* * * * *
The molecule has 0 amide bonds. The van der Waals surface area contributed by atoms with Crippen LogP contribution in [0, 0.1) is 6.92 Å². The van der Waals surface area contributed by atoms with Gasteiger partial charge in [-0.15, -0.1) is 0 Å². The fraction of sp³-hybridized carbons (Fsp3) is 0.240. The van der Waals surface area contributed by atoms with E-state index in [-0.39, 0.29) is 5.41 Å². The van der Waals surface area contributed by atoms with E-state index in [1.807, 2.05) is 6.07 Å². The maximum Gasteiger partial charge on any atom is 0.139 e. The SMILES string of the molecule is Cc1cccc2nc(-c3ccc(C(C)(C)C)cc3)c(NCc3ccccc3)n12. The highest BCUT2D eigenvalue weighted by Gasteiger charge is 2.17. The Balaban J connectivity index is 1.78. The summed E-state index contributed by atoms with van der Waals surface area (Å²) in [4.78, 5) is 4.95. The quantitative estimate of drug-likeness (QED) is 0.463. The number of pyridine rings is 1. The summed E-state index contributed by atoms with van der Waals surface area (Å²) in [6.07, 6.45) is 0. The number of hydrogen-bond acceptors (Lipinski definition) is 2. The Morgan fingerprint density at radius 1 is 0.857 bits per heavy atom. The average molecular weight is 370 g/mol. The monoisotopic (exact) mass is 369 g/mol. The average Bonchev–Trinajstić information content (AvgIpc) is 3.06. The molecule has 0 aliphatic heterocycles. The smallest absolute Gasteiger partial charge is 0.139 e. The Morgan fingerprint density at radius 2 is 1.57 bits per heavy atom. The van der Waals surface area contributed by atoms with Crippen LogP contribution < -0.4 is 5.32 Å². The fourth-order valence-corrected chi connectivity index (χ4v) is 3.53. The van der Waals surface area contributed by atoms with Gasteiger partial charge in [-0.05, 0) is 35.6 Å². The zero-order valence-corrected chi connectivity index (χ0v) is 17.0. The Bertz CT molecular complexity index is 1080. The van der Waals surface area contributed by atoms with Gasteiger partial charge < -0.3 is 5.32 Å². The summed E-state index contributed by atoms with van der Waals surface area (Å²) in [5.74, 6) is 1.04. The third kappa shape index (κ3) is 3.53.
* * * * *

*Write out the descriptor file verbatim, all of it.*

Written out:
The molecule has 0 amide bonds. The van der Waals surface area contributed by atoms with Crippen LogP contribution in [0, 0.1) is 6.92 Å². The van der Waals surface area contributed by atoms with Gasteiger partial charge in [-0.15, -0.1) is 0 Å². The fraction of sp³-hybridized carbons (Fsp3) is 0.240. The van der Waals surface area contributed by atoms with E-state index in [-0.39, 0.29) is 5.41 Å². The van der Waals surface area contributed by atoms with E-state index in [1.807, 2.05) is 6.07 Å². The maximum Gasteiger partial charge on any atom is 0.139 e. The SMILES string of the molecule is Cc1cccc2nc(-c3ccc(C(C)(C)C)cc3)c(NCc3ccccc3)n12. The highest BCUT2D eigenvalue weighted by Gasteiger charge is 2.17. The Balaban J connectivity index is 1.78. The summed E-state index contributed by atoms with van der Waals surface area (Å²) in [4.78, 5) is 4.95. The quantitative estimate of drug-likeness (QED) is 0.463. The number of pyridine rings is 1. The summed E-state index contributed by atoms with van der Waals surface area (Å²) in [6.07, 6.45) is 0. The number of hydrogen-bond acceptors (Lipinski definition) is 2. The Morgan fingerprint density at radius 1 is 0.857 bits per heavy atom. The average molecular weight is 370 g/mol. The monoisotopic (exact) mass is 369 g/mol. The average Bonchev–Trinajstić information content (AvgIpc) is 3.06. The molecule has 0 aliphatic heterocycles. The smallest absolute Gasteiger partial charge is 0.139 e. The Morgan fingerprint density at radius 2 is 1.57 bits per heavy atom. The van der Waals surface area contributed by atoms with Crippen LogP contribution < -0.4 is 5.32 Å². The fourth-order valence-corrected chi connectivity index (χ4v) is 3.53. The van der Waals surface area contributed by atoms with Gasteiger partial charge in [-0.05, 0) is 35.6 Å². The zero-order valence-corrected chi connectivity index (χ0v) is 17.0. The Bertz CT molecular complexity index is 1080. The van der Waals surface area contributed by atoms with Gasteiger partial charge < -0.3 is 5.32 Å². The summed E-state index contributed by atoms with van der Waals surface area (Å²) in [5.74, 6) is 1.04. The third kappa shape index (κ3) is 3.53.